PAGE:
Cатсн²² (in)sесuяitу / ChrisJohnRiley

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[BSidesLV] It Melts In Your Hand: An Overview of Security (Failures) In Mobile Applications

It Melts In Your Hand: An Overview of Security (Failures) In Mobile Applications – Zach Lanier

Mobile Application Themes

Broad Observations

The web pushed content to the browser

  • Centralization of apps and data
  • Always a push for MORE (ActiveX, applets, …)

Now, everyone gets their own app!

  • Code (not HTML) gets pushed to the endpoint
  • App for things like XKCD

Authorization

Carriers only authenticate to the network. Once you’re on the carrier, it’s free access with almost no checks.

Third-party applications are sometimes better than carrier apps with support for better auth

Some stupid client-side auth issues (admin=1)

Many apps are syncing data between the device and cloud using simple HTTP

At that point it’s just like pentesting a webapp


Platform Security

Quick Overview of the common platforms

Many disparate platforms

  • Android, iPhone Os, RIM, WinMo, Brew, ….

Different platforms handle security differently

Concerns

  • Shared user accounts
  • Native Code
    • Obj-C, JNI)
  • Certificate Validation
    • SSL, Code Signing
  • Support for Emerging Technologies
    • Flash, WebKit, HTML5


Testing Techniques

  • Whitebox
    • Sometimes it’s trivial to get app source-code
  • Blackbox
    • Acquiring application binaries
    • Reverse Engineering
      • Dissassembly
    • Network Analysis
      • Protocol Analysis
      • Fuzzing
      • MITM

Protocol analysis is often the easiest method. A lot of applications tunnel over HTTP and make it easier for testers.

Tools commonly used .:

  • undx, coddec, JAD
    • decompilation
  • Smali / baksmali
    • (dis)assembly, patching
  • Native Code?
    • IDA with ARM support
    • Strings

adb –> Android Debugging Bridge

Not everybody can by a RE ninja.. sometimes the easiest way is to listen to it’s traffic

Become the MITM using tools like WAPT, WebScarab/Paros/Burp

Issues include things like requirement to be on the carrier connection and string SSL Certificate checks

Solutions including the use of mobile broadband cards and emulators to sit on the carrier network and still run the app

Wifi isn’t always an option as not all phones support it, applications may not connect over Wifi

Intrepidus have released a tool called mallory for MITM on TCP and UDP connections. This is useful for MITM mobile device testing

Case Studies

Foursquared

Application for 4square

Usage of Basic Auth instead of OAuth

  • Cleartext transmission of username/password

4square are starting to enforce OAuth and SSL in the future

Why is this a problem –> Most applications prefer WIFI over carrier. Easy to sniff at your local Starbucks

A Storage Application

Multi-platform application

Developed by a third-party, branded for major carriers

Problem –> Simple crash in the storage quota viewer

Attacker needs to MITM and alter the server response –> Client crashes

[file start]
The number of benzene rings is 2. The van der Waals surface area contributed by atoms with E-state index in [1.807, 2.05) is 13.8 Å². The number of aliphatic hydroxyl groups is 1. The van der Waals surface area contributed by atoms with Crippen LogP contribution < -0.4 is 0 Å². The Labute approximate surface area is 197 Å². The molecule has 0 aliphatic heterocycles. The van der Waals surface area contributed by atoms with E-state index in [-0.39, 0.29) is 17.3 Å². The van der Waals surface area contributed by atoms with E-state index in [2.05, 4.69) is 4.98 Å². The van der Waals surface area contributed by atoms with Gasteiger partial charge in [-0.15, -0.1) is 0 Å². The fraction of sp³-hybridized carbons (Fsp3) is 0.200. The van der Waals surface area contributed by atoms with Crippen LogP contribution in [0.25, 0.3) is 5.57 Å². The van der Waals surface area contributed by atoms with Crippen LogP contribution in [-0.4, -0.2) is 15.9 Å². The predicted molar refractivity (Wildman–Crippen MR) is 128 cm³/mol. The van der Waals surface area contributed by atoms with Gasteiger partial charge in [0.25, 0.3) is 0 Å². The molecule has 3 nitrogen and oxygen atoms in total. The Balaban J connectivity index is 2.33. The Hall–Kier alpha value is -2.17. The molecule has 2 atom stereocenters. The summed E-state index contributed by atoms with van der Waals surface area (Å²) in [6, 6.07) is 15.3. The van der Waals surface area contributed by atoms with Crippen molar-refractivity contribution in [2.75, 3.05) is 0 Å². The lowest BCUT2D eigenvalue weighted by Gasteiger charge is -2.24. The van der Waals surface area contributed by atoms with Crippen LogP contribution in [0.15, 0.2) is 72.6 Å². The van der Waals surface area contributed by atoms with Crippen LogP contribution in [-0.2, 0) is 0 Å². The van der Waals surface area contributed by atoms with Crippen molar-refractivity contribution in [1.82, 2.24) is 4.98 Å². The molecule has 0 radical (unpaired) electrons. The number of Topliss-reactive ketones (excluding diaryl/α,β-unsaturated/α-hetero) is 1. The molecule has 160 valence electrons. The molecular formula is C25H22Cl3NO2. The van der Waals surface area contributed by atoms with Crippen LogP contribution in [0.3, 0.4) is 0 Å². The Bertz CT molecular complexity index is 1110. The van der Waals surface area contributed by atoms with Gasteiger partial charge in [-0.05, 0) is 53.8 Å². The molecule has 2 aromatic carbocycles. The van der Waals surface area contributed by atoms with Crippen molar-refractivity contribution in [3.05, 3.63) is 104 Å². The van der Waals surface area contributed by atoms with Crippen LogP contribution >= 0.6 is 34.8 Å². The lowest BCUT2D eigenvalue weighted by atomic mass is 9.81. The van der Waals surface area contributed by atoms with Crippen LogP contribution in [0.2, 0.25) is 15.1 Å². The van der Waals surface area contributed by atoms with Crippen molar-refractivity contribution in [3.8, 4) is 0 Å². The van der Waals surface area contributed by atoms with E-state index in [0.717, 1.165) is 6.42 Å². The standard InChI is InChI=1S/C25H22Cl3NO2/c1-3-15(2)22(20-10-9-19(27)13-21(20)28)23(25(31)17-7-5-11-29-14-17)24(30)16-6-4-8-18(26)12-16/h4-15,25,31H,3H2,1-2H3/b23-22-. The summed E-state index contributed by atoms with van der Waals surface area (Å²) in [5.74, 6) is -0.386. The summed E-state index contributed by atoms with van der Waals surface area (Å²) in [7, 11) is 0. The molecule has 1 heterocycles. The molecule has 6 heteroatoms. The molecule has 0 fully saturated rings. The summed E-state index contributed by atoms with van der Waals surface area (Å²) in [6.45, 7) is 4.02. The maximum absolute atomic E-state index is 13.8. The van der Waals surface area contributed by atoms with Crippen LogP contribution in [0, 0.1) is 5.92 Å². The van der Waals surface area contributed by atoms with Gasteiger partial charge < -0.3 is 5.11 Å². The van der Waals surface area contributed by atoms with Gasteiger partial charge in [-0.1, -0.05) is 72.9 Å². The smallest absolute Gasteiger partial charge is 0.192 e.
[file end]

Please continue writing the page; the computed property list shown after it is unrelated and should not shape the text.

Application has DRM, but allows you to share between friends.

Enforcement occurs on the client-side when viewing (XML response from the server detailing DRM info) –> FAIL

Embedded Device #1

Mix of HTTP and HTTPS content

MITM on HTTP traffic to enable hidden Admin content

Strict SSL Validation prevents SSL MITM

The big problem was command injection by injection of commands into the SSID –> SSID; <insert your command here>

Embedded Device #2

Typical XSS flaws in interface

Also command injection flaw allowing access

BREW Picture Upload

Designed to upload data from the phone to the cloud

BREW != Smart Phone

– No Wifi

Application Directed SMS

  • SMS Client can parse messages and identify specific control messages for distinct applications
  • Debug code: SMS instruction to change remote upload destination
  • Traffic was plaintext HTTP/SOAP

Authentication uses a static token for the lifetime of the app on that device.

Authentication token was an MD5 hash created server-side –> Able to recreate the data used to create the MD5 hash

Able to hijack other users accounts based on this information and creation of valid MD5s

POST-Mortem

  • No SSL
  • No Real Auth Scheme
    • Wh would you lie about your phone number
    • If they’re on our network they’re trusted
  • No authorization controls on the server

RIM Picture Upload

Similar to the BREW upload

Extract binary using JavaLoader.exe and run it in an emulator

Main app in a COD file.. simple ZIP format produces files to be decompiled

Decompilation didn’t give a clean output.

What was visible was a hard-coded 3-DEs key in the Java Bytecode. All devices use the same key!

Every encrypted image sent out on the wire was prefixed with an auth header

The WebApp at the server-side was vulnerable to a number of flaws including injection, and information disclosure

LAX permissions: Allowed to do whatever it wanted on the device itself –> What ever happened to least privilege?

POST-Mortem

  • Broken, Hard-coded crypto
  • Lack of input validation
  • LAX permissions and no defense in-depth

Links:

  • Quine Twitter –> @quine
  • Mallory –> LINK
  • Mallory BH Talk –> LINK
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